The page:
The GLBTRT has been reviewing books and movies in its newsletter since the early 1990s. Trace the evolution of queer publishing through these historic reviews. This review was originallyÂ published inÂ Vol. 3, No 3 & 4 Spring/Summer 1991.Â
Generally speaking, one of the tenets of fundamentalist American Christianity is the literal interpretationÂ of the Bible. This isa basic belief held by some members
of nearly all mainstream Christian denominations,Â and is an absolute in more conservative and extremistÂ sects.
This has proven a two-edged sword: it provides aÂ comfort zone for Christians who need a rigid structureÂ for their religious beliefs; and it has become a means of condemning the civil rights and feminist movements,Â as well as a weapon against gay and lesbian lifestyles.Â The results have been a continuing hostility to gays,Â lesbians and feminists, and often rejection of Christianity by those groups.
John Shelby Spong is the Episcopal bishop of Newark, and Peck’s Bad Boy of the Christian Left. In thisÂ study, Spong reviews biblical scholarship to demonstrate that literal interpretation is simply insupportable. He shows how many of the stories of the OldÂ Testament are apocryphal; others are chronologicallyÂ inaccurate. The four main books of the New TestamentÂ often contradict each other, and Paul was captive to theÂ social mores of his times.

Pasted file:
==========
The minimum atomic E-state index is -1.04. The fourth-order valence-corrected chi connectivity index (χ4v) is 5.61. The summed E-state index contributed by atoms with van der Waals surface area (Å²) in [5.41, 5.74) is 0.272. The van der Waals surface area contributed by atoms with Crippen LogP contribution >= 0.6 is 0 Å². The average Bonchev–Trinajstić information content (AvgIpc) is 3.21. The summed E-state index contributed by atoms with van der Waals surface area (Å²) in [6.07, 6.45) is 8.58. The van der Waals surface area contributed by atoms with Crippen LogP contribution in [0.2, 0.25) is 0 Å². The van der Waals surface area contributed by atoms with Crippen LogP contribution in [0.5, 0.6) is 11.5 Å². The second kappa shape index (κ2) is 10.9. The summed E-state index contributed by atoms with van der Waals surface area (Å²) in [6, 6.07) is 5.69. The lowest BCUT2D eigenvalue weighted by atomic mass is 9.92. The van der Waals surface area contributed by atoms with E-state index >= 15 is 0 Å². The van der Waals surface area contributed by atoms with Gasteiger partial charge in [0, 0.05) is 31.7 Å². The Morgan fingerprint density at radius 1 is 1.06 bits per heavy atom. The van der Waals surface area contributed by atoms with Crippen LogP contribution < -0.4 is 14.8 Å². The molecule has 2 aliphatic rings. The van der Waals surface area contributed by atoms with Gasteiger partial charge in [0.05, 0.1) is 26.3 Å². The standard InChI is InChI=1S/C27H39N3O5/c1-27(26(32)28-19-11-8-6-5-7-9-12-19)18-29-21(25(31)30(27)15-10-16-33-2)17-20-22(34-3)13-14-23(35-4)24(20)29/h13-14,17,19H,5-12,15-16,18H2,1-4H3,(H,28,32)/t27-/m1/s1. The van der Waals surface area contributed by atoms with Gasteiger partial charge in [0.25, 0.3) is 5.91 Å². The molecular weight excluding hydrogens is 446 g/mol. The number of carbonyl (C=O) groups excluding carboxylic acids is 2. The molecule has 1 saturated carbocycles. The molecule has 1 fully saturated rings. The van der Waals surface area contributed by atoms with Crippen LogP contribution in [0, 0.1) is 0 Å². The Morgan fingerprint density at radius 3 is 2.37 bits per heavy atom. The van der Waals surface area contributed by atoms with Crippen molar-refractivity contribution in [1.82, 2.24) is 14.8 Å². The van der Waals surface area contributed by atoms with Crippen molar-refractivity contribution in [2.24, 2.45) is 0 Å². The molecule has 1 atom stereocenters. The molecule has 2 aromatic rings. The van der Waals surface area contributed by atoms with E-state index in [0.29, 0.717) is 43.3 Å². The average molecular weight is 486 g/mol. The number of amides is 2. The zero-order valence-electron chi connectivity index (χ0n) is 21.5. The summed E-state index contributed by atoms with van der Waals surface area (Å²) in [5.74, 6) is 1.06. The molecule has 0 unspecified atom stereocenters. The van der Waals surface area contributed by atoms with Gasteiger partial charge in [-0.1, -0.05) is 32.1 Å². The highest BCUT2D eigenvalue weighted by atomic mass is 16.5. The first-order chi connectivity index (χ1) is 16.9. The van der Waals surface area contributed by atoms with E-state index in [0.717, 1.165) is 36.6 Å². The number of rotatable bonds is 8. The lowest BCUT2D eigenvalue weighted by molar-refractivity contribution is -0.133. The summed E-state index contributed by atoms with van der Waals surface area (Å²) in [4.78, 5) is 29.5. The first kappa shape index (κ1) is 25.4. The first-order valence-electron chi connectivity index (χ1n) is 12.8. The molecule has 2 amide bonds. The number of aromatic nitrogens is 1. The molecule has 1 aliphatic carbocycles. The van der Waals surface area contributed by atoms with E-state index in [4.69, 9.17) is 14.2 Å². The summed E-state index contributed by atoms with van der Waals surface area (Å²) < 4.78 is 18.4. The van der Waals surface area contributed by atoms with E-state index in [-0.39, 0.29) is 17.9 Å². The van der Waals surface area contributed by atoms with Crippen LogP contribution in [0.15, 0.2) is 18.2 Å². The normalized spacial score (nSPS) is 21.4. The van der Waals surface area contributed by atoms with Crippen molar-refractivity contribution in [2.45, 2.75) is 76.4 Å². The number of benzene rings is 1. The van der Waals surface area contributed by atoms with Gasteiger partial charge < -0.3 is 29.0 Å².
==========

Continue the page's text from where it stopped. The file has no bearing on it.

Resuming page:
Spong’s argument that the Bible can in fact be basisÂ for an abiding faith, and that minorities need not feel disenfranchised is a strong one. His hypothesis thatÂ Paul was probably a repressed homosexual weakensÂ that argument somewhat, but it is an interesting consideration nonetheless.
It is doubtful that Spong’s book will change theÂ minds of many fundamentalists, but it will provideÂ support for readers who have had to wrestle with theÂ apparent opposition of lifestyle and religious faith.Â Recommended for general readers and for all religion collections.
Reviewed by Jim McPeak
Lepper Public Library